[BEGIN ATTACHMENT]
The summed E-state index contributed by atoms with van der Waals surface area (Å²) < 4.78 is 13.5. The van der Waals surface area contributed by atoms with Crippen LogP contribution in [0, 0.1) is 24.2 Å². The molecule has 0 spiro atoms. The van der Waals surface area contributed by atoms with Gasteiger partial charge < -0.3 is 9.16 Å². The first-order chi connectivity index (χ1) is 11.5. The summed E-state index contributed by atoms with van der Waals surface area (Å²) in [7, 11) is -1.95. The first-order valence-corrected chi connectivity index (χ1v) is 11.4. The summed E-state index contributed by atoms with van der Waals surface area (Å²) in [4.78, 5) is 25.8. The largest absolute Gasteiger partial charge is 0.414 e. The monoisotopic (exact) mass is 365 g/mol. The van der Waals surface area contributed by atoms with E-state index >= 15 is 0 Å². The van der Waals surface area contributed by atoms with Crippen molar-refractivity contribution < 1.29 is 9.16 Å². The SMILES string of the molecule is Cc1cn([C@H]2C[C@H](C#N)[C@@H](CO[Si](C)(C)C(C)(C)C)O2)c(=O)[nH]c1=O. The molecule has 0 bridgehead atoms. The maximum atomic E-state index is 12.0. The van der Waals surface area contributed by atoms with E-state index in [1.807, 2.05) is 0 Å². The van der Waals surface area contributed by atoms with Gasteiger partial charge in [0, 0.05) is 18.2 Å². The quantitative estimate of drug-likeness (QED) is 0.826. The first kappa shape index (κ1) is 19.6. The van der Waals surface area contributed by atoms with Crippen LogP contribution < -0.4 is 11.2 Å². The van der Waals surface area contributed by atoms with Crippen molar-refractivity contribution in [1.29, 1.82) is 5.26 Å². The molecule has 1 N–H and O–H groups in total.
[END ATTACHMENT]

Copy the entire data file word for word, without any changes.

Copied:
The summed E-state index contributed by atoms with van der Waals surface area (Å²) < 4.78 is 13.5. The van der Waals surface area contributed by atoms with Crippen LogP contribution in [0, 0.1) is 24.2 Å². The molecule has 0 spiro atoms. The van der Waals surface area contributed by atoms with Gasteiger partial charge < -0.3 is 9.16 Å². The first-order chi connectivity index (χ1) is 11.5. The summed E-state index contributed by atoms with van der Waals surface area (Å²) in [7, 11) is -1.95. The first-order valence-corrected chi connectivity index (χ1v) is 11.4. The summed E-state index contributed by atoms with van der Waals surface area (Å²) in [4.78, 5) is 25.8. The largest absolute Gasteiger partial charge is 0.414 e. The monoisotopic (exact) mass is 365 g/mol. The van der Waals surface area contributed by atoms with E-state index >= 15 is 0 Å². The van der Waals surface area contributed by atoms with Crippen molar-refractivity contribution < 1.29 is 9.16 Å². The SMILES string of the molecule is Cc1cn([C@H]2C[C@H](C#N)[C@@H](CO[Si](C)(C)C(C)(C)C)O2)c(=O)[nH]c1=O. The molecule has 0 bridgehead atoms. The maximum atomic E-state index is 12.0. The van der Waals surface area contributed by atoms with E-state index in [1.807, 2.05) is 0 Å². The van der Waals surface area contributed by atoms with Gasteiger partial charge in [0, 0.05) is 18.2 Å². The quantitative estimate of drug-likeness (QED) is 0.826. The first kappa shape index (κ1) is 19.6. The van der Waals surface area contributed by atoms with Crippen LogP contribution < -0.4 is 11.2 Å². The van der Waals surface area contributed by atoms with Crippen molar-refractivity contribution in [1.29, 1.82) is 5.26 Å². The molecule has 1 N–H and O–H groups in total.